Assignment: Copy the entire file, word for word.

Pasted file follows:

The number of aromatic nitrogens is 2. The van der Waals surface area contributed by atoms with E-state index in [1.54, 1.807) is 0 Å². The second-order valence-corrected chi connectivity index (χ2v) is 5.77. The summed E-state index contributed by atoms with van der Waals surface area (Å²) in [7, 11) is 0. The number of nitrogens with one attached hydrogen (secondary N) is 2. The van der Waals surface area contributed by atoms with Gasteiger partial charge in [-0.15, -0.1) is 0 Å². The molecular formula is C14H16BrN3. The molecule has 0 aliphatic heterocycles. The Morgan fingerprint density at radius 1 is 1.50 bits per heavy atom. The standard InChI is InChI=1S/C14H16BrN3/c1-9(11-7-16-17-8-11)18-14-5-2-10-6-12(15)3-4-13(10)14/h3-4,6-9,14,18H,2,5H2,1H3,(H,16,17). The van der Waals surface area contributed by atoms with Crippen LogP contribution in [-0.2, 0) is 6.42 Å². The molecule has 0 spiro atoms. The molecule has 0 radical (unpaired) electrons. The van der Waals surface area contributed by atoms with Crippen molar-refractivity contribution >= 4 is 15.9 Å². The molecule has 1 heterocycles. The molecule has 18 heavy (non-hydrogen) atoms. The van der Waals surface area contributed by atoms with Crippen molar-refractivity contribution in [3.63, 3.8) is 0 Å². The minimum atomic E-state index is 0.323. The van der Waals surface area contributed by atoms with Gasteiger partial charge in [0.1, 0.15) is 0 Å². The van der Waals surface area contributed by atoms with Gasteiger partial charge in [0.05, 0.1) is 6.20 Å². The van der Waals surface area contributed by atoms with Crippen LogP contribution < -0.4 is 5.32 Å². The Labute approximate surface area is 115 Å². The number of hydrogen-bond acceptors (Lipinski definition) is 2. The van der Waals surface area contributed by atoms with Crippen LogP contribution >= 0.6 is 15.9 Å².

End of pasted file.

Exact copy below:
The number of aromatic nitrogens is 2. The van der Waals surface area contributed by atoms with E-state index in [1.54, 1.807) is 0 Å². The second-order valence-corrected chi connectivity index (χ2v) is 5.77. The summed E-state index contributed by atoms with van der Waals surface area (Å²) in [7, 11) is 0. The number of nitrogens with one attached hydrogen (secondary N) is 2. The van der Waals surface area contributed by atoms with Gasteiger partial charge in [-0.15, -0.1) is 0 Å². The molecular formula is C14H16BrN3. The molecule has 0 aliphatic heterocycles. The Morgan fingerprint density at radius 1 is 1.50 bits per heavy atom. The standard InChI is InChI=1S/C14H16BrN3/c1-9(11-7-16-17-8-11)18-14-5-2-10-6-12(15)3-4-13(10)14/h3-4,6-9,14,18H,2,5H2,1H3,(H,16,17). The van der Waals surface area contributed by atoms with Crippen LogP contribution in [-0.2, 0) is 6.42 Å². The molecule has 0 spiro atoms. The molecule has 0 radical (unpaired) electrons. The van der Waals surface area contributed by atoms with Crippen molar-refractivity contribution >= 4 is 15.9 Å². The molecule has 1 heterocycles. The molecule has 18 heavy (non-hydrogen) atoms. The van der Waals surface area contributed by atoms with Crippen molar-refractivity contribution in [3.63, 3.8) is 0 Å². The minimum atomic E-state index is 0.323. The van der Waals surface area contributed by atoms with Gasteiger partial charge in [0.1, 0.15) is 0 Å². The van der Waals surface area contributed by atoms with Gasteiger partial charge in [0.05, 0.1) is 6.20 Å². The van der Waals surface area contributed by atoms with Crippen LogP contribution < -0.4 is 5.32 Å². The Labute approximate surface area is 115 Å². The number of hydrogen-bond acceptors (Lipinski definition) is 2. The van der Waals surface area contributed by atoms with Crippen LogP contribution >= 0.6 is 15.9 Å².